Times Public Editor Says ClimateGate Emails 'Not a Three-Alarm Story'

Clark Hoyt defends Andrew Revkin's incomplete coverage of ClimateGate and the Times for not posting the emails on its web site.

In the Sunday Week in Review, Times Public Editor Clark Hoyt took on the controversy over the "ClimateGate" emails leaked from the Climatic Research Unit (CRU) at the University of East Anglia in Britain: "Stolen E-Mail, Stoking the Climate Debate." The text box: "Some say The Times has played down an important story."

Predictably, Hoyt did not agree. Though he gave critics room to make points, the paper's public editor readily signed on to the possibly corrupted conventional wisdom that the science of global warming is settled and that the emails showing sciences behaving badly, while "a story," are not a "three-alarm story."

Never mind that the United Nations relied heavily on CRU's dubious, discredited data, most infamously the famous "hockey stick" graph showing drastically rising modern-day temperatures, to back up its alarmist claims about the dangers of human-caused climate change. Hoyt also ignored evidence that the scientists destroyed their raw data and were actively working to block Freedom of Information requests.

As world leaders prepare to meet tomorrow in Copenhagen to address global warming, skeptics are pointing to e-mail hacked from a computer server at a British university as evidence that the conference may be much ado about nothing. They say the e-mail messages show a conspiracy among scientists to overstate human influence on the climate - and some accuse The Times of mishandling the story.

Although The Times was among the first to report on the e-mail, in a front-page article late last month, and has continued to write about the issue almost daily in the paper or on its Web site, readers have raised a variety of complaints:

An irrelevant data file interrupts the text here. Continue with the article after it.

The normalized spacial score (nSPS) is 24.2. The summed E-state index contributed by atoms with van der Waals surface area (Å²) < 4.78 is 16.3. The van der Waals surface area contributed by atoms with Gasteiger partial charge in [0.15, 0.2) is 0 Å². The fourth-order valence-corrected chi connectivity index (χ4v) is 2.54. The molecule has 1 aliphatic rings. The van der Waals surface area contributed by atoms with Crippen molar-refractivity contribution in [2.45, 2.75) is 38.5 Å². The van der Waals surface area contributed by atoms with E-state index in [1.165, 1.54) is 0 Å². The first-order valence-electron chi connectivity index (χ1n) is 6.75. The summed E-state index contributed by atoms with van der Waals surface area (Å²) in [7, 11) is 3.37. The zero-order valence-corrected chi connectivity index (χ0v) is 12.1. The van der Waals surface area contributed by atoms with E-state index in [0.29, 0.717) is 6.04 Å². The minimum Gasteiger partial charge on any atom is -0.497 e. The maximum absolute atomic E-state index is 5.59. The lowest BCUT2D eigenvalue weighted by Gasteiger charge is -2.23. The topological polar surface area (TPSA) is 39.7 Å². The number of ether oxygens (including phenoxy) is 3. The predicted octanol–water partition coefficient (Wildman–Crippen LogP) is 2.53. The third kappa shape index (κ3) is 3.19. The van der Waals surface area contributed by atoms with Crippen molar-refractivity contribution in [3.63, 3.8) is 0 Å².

Some say Andrew Revkin, the veteran environmental reporter who is covering what skeptics have dubbed "Climategate," has a conflict of interest because he wrote or is mentioned in some of the e-mail messages that the University of East Anglia says were stolen. Others wondered why The Times did not make the e-mail available on its Web site, and scoffed at an explanation by Revkin in a blog post that they contain "private information and statements that were never intended for the public eye." What about the Pentagon Papers? they asked.

Hoyt asked some of the right questions, but had weak answers:

Does Revkin have a conflict of interest, as Steven Milloy, the publisher of JunkScience.com, and others contended? Why didn't The Times put the e-mail on its Web site? And, most important, is The Times being cavalier about a story that could change our understanding of global warming? Or, as The Times's John Broder, who covers environmental issues in Washington, put it, "When does a story rise to three-alarm coverage?"


The biggest question is what the messages amount to - an embarrassing revelation that scientists can be petty and defensive and even cheat around the edges, or a major scandal that undercuts the scientific premise for global warming. The former is a story. The latter is a huge story....So far, I think The Times has handled Climategate appropriately - a story, not a three-alarm story.

Ed Morrissey at Hot Air rolled his eyes:

Hoyt argues that this qualified as a normal story, not the "three-alarm" variety. He reached that conclusion even though (a) the University of East Anglia CRU destroyed its raw data, discuss at length how to destroy evidence for a Freedom of Information request, and dishonestly hid numbers that contradicted their insistence that temperatures were constantly rising. Even Hoyt acknowledges the latter in his missive, even though the New York Times didn't bother to report on the first two aspects of the story....The entire Hoyt article is nothing more than a series of rationalizations in this vein....Rather than report that the UEA-CRU had destroyed its own data sets and conspired to block [Freedom of Information] requests, the Times chose to run stories about how the AGW debate was mainly "settled."